‘Cheoy­ong’ dances on stage

The Korea Times - - CULTURE - An­na­j­[email protected]­re­atimes.co.kr

Mark­ing the 10th an­niver­sary of Ko­rea’s tra­di­tional mask dance “Cheoy­ongmu” be­ing added to UNESCO’s list of In­tan­gi­ble Cul­tural Her­itage of Hu­man­ity, the Na­tional Gu­gak Center (NGC) will present a new cre­ative pro­duc­tion ti­tled “Cheoy­ong” this Thurs­day and Fri­day.

The NGC Dance Theater has in­cor­po­rated the el­e­ments of tra­di­tional Korean dances with cut­ting-edge in­ter­ac­tive me­dia tech­nolo­gies for the orig­i­nal dance pro­duc­tion.

The dance drama is based on Ko­rea’s cen­turies-old folk­tale of Cheoy­ong who sup­pos­edly lived in United Silla in the 9th cen­tury.

Ac­cord­ing to a folk­tale book called “Samguk Yusa,” or “Me­mora­bilia of the Three King­doms” com­piled in the 13th cen­tury, the fic­tional fig­ure of Cheoy­ong, the son of a dragon king, saves his wife from the evil spirit of pesti­lence through singing and danc­ing. Cheoy­ongmu orig­i­nated from this legend, and it now is con­sid­ered the na­tion’s old­est sur­viv­ing Korean court mask dance.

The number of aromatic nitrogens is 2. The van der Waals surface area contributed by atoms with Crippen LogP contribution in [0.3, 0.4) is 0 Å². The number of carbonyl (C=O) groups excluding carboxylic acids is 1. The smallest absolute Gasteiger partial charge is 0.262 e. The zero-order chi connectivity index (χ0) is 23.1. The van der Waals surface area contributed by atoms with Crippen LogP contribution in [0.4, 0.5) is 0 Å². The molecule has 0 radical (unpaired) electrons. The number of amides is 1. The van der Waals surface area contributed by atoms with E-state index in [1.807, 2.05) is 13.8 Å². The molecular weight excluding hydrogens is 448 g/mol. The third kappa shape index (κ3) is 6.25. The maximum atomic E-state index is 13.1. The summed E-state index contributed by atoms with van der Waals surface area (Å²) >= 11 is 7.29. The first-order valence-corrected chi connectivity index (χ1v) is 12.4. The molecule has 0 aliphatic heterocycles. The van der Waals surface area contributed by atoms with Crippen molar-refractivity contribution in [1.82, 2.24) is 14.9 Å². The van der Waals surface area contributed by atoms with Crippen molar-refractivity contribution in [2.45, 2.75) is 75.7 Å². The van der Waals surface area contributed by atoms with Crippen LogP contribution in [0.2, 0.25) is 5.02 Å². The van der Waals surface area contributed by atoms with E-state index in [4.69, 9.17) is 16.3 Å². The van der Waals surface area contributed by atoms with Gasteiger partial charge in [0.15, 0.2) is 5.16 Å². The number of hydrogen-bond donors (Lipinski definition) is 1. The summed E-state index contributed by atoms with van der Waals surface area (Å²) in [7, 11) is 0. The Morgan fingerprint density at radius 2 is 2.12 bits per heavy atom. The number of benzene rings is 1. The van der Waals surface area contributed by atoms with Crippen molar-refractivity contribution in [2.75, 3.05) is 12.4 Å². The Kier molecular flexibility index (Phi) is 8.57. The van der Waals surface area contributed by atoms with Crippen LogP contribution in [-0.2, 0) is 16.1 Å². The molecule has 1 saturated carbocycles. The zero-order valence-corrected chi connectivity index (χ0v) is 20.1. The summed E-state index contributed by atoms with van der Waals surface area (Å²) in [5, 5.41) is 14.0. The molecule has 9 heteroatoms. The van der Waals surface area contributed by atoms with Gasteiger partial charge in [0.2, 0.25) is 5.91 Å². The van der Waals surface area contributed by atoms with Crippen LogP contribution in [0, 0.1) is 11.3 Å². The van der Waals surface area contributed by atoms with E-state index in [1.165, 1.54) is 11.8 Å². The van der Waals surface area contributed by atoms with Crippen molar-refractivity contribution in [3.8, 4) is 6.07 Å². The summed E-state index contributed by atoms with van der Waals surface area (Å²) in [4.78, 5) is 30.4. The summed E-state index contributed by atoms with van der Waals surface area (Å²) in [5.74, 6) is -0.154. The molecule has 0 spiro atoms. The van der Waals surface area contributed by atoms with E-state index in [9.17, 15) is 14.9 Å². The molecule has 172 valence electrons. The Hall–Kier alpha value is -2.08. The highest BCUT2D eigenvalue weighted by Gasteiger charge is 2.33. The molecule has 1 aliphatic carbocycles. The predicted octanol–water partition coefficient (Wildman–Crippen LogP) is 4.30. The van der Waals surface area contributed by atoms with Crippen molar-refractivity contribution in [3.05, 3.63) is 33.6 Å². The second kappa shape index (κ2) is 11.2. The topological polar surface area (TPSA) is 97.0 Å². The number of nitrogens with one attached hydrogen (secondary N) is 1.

The mask dance has also shaman­is­tic roots, as it used to be per­formed at the end of the year to drive off evil spir­its.

It em­ploys cre­ative chore­ogra­phies along with the lat­est stage tech­nolo­gies to add con­tem­po­rary and dra­matic el­e­ments into the tra­di­tional dance form, yet it would still al­low au­di­ence mem­bers to grasp a vivid un­der­stand­ing on the legend of Cheoy­ong, the Cheoy­ongmu mask dance and the main themes of the age-old folk­tale.

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